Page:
Croatia is ready to join the European Union, the European Commission announced in its last Monitoring Report released on Tuesday and which clears the way for Hungary’s southwestern neighbour to become the EU’s 28th member on 1 July.
On track with months to go
“Croatia has completed the ten priority actions identified in the previous report in October, and has shown the will and ability to fulfil all outstanding commitments in good time before accession,” the Commission said.
Croatia has met its commitments or is making progress towards meeting them in the fields of competition policy, particularly in the shipbuilding industry, of judicial reform and fundamental rights, of the handling of domestic war crimes cases and of the fight against organised crime and corruption, and of its external borders, according to the 15-page report.
“This report is positive news,” Commissioner for Enlargement and European Neighbourhood Policy Stefan Füle said when presenting the report in Zagreb. “Croatia has worked hard and kept the pace of reforms. The country is now ready to take its place in the EU as planned.”
Efforts to crack down on corruption, including sentencing former prime minister Ivo Sanader in December to ten years in jail for accepting bribes from Hungarian energy group MOL in 2008 and from an Austrian bank in 1995, have nonetheless failed to dispel concerns over the country’s capacity and willingness to effectively tackle high levels of corruption and organised crime, which non-governmental organisations describe as endemic.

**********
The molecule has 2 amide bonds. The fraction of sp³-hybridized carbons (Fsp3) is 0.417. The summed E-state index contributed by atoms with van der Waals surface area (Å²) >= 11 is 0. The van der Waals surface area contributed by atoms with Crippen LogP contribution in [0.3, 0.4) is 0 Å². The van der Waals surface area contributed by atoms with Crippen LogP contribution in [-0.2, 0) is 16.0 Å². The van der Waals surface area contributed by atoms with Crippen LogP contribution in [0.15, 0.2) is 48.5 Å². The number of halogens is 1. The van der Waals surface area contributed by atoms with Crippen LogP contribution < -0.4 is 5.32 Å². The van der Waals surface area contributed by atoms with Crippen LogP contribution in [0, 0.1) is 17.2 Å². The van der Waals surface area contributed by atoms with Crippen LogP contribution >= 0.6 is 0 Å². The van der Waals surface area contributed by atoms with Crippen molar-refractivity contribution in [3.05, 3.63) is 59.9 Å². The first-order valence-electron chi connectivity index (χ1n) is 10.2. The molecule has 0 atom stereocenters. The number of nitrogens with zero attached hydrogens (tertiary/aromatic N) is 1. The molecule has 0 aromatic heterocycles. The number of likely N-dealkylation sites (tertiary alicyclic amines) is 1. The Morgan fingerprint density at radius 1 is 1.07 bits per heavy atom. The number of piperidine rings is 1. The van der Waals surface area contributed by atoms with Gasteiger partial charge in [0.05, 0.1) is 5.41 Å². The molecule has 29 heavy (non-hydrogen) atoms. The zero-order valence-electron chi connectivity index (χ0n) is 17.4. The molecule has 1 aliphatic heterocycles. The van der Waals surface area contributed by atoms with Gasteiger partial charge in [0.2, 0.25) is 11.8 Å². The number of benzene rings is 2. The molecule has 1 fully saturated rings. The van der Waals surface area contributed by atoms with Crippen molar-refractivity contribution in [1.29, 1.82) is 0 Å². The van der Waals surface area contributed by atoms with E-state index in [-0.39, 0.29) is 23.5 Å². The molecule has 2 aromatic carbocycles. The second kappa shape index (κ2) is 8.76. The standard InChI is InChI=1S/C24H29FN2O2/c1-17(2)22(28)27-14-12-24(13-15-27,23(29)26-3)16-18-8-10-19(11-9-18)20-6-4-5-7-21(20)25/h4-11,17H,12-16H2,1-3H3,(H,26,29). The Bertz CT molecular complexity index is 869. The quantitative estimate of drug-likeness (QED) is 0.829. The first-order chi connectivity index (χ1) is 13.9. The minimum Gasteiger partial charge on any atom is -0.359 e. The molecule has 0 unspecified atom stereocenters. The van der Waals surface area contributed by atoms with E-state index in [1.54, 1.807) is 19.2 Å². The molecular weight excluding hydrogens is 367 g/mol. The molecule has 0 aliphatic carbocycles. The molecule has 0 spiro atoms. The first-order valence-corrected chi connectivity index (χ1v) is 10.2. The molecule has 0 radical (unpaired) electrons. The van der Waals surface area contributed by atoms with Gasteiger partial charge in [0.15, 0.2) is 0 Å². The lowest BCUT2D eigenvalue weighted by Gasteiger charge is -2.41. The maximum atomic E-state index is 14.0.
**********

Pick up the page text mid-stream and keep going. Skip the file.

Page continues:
Crackdown on corruption
“Effective and dissuasive sentences in cases of corruption and serious and organised crime are needed to continue developing a sustained track record and avoid creating a climate of impunity,” the EU report read, noting that “the level of sentences in organised crime cases remains low”.
Croatia’s accession treaty still needs to be ratified by five EU member states, including Slovenia which recently solved a EUR 270 million banking dispute with Croatia over which it had threatened to veto the accession.